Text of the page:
d, to write directly to him and state the urgency of the case.
This letter, written in his clear hand and punctuated with scrupulous exactness, is especially interesting for its allusions to his anonymous contributions to the Herald:
W. L. Garrison to his mother. Newburyport, May 26th, 1823.
Dear Mother: . . . Your letter was alike a source of pleasure and of pain.
Of pleasure, because it was pleasing to receive a letter couched in such tender language from an affectionate m
had I the wings of a dove, then would I soar away, and be with you.
Excuse this hasty scrawl, as it is now midnight.
Adieu! dear mother, and O may Heaven grant that I shall clasp you again to my throbbing breast. W. L. Garrison.
His mother received this letter on June 2, 1823, and promptly wrote an earnest and pathetic appeal to Mr. Allen to allow her son to pay her a final visit; and this he could no longer refuse.
To Lloyd she also wrote at the same time, g
d January 1, 1832.
Then for the first time Mr. Garrison gave public intimation of the movement, andf the conservative influences against which Mr. Garrison had had to contend in committee: Voted, thapreamble and affixed their names, were William Lloyd Garrison.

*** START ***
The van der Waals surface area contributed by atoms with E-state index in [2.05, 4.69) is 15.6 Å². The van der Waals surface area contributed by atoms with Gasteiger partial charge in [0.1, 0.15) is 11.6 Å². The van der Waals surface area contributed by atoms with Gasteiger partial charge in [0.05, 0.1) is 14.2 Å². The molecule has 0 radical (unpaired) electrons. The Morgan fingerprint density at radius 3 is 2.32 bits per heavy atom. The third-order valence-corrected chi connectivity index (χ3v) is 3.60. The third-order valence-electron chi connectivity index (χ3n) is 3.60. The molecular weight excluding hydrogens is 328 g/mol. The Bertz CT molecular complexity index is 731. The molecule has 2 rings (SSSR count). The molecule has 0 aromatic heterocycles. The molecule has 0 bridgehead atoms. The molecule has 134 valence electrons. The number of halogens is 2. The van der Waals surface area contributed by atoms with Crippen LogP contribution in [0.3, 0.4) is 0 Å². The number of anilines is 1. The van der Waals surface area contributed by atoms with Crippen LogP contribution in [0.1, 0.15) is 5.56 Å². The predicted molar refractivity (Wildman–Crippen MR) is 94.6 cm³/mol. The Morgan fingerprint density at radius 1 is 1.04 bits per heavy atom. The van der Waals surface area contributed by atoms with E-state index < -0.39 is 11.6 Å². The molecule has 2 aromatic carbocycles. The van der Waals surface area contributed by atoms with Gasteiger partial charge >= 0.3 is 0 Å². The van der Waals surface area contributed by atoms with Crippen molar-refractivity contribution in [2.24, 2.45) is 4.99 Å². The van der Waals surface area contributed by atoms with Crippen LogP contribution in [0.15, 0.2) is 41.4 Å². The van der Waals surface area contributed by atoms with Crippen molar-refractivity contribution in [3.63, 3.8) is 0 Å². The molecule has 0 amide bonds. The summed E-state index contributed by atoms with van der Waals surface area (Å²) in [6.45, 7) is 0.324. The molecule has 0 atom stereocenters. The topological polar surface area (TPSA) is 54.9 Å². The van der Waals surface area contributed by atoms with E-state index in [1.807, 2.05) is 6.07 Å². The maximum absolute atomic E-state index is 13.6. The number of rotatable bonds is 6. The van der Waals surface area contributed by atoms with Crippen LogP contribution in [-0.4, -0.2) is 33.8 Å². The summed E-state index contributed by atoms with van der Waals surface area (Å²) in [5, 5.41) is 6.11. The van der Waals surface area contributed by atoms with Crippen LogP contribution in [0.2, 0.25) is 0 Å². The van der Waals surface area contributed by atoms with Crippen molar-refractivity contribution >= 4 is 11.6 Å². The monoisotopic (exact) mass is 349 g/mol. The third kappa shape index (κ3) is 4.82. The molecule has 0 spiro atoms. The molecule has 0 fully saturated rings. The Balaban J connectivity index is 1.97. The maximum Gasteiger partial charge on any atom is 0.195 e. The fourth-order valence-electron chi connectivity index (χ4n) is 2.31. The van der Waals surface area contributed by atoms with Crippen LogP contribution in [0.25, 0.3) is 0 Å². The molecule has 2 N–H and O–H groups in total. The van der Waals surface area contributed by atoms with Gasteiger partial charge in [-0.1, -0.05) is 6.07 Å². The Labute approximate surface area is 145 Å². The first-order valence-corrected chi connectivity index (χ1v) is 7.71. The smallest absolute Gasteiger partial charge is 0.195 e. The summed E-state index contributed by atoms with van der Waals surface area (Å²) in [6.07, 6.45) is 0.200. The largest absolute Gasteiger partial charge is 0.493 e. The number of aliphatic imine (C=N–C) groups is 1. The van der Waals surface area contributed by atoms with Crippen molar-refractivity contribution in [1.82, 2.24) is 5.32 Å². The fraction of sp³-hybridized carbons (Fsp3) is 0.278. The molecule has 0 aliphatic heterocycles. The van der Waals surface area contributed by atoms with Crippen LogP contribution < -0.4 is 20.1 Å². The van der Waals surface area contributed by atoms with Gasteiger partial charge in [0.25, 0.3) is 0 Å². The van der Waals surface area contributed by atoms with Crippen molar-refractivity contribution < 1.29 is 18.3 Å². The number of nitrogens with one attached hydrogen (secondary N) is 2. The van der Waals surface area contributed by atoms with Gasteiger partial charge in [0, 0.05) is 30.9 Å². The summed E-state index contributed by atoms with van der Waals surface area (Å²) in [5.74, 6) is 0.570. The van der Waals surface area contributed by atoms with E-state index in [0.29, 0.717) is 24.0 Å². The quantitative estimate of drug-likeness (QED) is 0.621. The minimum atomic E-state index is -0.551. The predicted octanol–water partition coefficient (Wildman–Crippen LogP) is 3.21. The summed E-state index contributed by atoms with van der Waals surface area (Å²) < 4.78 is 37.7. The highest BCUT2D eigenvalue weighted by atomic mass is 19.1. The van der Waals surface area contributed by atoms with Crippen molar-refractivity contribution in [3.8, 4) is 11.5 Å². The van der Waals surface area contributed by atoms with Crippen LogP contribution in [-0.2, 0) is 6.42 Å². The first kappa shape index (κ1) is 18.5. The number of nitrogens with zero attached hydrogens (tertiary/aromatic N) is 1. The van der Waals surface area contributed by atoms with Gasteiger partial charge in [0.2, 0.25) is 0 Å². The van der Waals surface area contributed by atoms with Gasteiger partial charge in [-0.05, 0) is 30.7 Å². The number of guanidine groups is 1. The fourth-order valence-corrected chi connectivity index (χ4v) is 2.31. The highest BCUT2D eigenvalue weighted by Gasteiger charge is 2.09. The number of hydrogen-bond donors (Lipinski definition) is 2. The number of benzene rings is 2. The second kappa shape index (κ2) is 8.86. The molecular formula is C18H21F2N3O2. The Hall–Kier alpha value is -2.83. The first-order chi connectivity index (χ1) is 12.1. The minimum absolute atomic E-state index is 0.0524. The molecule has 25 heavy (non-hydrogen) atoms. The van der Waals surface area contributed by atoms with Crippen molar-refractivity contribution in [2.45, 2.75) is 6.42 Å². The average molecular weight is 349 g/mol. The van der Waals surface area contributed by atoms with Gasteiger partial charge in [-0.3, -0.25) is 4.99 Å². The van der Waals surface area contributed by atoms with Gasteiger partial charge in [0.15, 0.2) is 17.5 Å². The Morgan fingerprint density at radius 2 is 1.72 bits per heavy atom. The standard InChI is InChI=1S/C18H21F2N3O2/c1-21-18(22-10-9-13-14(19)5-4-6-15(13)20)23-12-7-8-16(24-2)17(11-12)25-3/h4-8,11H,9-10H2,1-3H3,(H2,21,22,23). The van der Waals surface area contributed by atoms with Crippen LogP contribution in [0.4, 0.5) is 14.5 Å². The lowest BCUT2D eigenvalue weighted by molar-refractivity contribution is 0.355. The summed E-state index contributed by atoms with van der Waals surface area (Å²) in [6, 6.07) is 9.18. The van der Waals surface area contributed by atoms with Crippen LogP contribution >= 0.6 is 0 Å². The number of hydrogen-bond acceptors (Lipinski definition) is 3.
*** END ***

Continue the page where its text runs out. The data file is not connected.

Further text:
Oliver Johnson, Robert B. Hall, Arno least were still living in 1874, namely, Messrs. Garrison, Johnson, Fuller, Thacher, and Bacon (Ms.postles). All but Mr. Johnson had died when Mr. Garrison passed away.
From a later letter, Feb. 24,. President, Joshua Coffin, Secretary, and W. L. Garrison, Corresponding Secretary), and an exposito to whom thee has been talking—this is William Lloyd Garrison!
The effect of this annunciation upght pages of Introductory Remarks, in which Mr. Garrison defends the sincerity of his opposition to iberate espousal of the anti-slavery cause, Mr. Garrison continues:
In opposing the American Cthe blacks in this country.
Hereupon, says Mr. Garrison, The detestation of feeling, the fire of mo